In this article, we present a methodological approach to link tools from the three models of cloud computing services, known as: Software as a Service (SaaS), Platform as a service (PaaS) and Infrastructure as a Service (IaaS), using the five fundamental principles of instruction and contents of information technology studies.
Keywords: Cloud Computing; Information Technology; Technological Pedagogical Content Knowledge; SaaS; PaaS; IaaS.
Applying game based learning at the South African Military Academy: an experimental study
by Adriaan M.F. Dreyer, Wayne O. Dalton, Nicole Dodd
Abstract: The contemporary military environment is characterised by new technologies,
advances in computer usage, and a generation of young students who have the expectation
that the use of technology within education will increase over the next few years. Research
suggests games within education to be a feasible solution for positively supplementing
Keywords: Game-Based Learning; technology in education; ANOVA; experiment; Military Academy.
Time to focus on the temporal dimension of learning: A learning analytics study of the temporal patterns of students interactions and self-regulation
by Mohammed Saqr, Jalal Nouri, Uno Fors
Abstract: This study included four courses over a full year duration. All the courses were problem-based, each week, students have to work collaboratively on a new online problem, typically in small groups. Interactions were classified according to the source student to two equal groups, as interaction by high and low achievers. The temporality was studied on daily, weekly, course-wise and year wise. The patterns of each group in each period were visually plotted and compared. Correlation with performance was done. Visualizing the activities have highlighted a certain pattern. On the week level, early participation was a consistent predictor of high achievement. This finding was consistent from course to course and during most periods of the year. On an individual course level, high achievers were also likely to participate early and consistently. Using temporality, we were able to predict high achievers with a reasonable accuracy in each course.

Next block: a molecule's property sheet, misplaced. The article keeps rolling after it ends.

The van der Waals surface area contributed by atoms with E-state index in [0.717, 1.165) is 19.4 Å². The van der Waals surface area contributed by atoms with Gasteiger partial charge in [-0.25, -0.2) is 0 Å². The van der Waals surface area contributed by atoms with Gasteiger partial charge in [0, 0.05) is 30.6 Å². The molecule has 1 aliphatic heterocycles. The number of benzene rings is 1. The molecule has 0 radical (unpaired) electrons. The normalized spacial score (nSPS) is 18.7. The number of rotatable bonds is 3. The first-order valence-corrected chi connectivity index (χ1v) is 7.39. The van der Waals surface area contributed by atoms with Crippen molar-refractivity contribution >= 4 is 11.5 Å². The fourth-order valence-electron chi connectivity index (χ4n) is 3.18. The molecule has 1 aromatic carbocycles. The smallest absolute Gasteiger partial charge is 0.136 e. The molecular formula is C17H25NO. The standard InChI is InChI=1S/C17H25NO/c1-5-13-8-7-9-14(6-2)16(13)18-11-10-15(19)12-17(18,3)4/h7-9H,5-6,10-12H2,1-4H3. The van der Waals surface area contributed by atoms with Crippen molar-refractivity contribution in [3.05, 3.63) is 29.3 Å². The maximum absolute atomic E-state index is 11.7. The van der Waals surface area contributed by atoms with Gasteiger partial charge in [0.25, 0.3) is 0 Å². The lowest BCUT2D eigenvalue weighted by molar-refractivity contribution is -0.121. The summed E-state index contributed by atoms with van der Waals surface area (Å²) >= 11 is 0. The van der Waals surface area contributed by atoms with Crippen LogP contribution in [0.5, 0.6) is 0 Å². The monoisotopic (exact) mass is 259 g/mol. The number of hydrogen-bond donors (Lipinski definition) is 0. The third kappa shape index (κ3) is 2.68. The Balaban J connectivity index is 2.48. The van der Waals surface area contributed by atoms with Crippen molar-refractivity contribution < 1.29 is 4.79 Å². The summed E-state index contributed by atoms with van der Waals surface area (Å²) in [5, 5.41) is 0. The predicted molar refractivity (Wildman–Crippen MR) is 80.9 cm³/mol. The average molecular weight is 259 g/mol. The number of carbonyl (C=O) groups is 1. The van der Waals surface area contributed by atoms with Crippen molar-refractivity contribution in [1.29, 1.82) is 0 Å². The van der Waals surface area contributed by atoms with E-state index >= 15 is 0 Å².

Keywords: Learning analytics; Temporality; Time; Problem Based Learning; collaborative learning; Social network analysis; Self-regulation.
Critical Reflections on introducing e-learning within a blended education context
by Dimitris Laskaris, Emmanuel Heretakis, Michail Kalogiannakis, Maria Ampartzaki
Abstract: For three consecutive semesters (2014-2016), we conducted an action research project attempting for the first time to introduce in blended education context an e-course, in the Faculty of Communication and Media of Athens University. The first author constructed the e-course by utilising the open source learning management system Moodle, the prototype model of digital learning called Interactive Evaluation that was embodied in the design of the e-course and in the cycles of action research. The third author, whose notes and bibliography of the conventional course have been transformed to meet our social constructionist approach to distance learning, acted as critical friend for the research projects. This paper summarises our answers to the following questions: (1) How have we dealt with the 'expressed' interest of students? (2) What were the critical events that occurred during the course and how have we responded to them? (3) What are the factors that affected students' participation in the various modules of the e-course? Our intention is to explore the ways in which the management of the e-courses has come to interconnect with built pedagogy through the implementation of interactive evaluation.
Keywords: Action Research; Assessing e-Learning; Evaluation Methods of Digital Learning; Moodle; Case Study; Blended Education.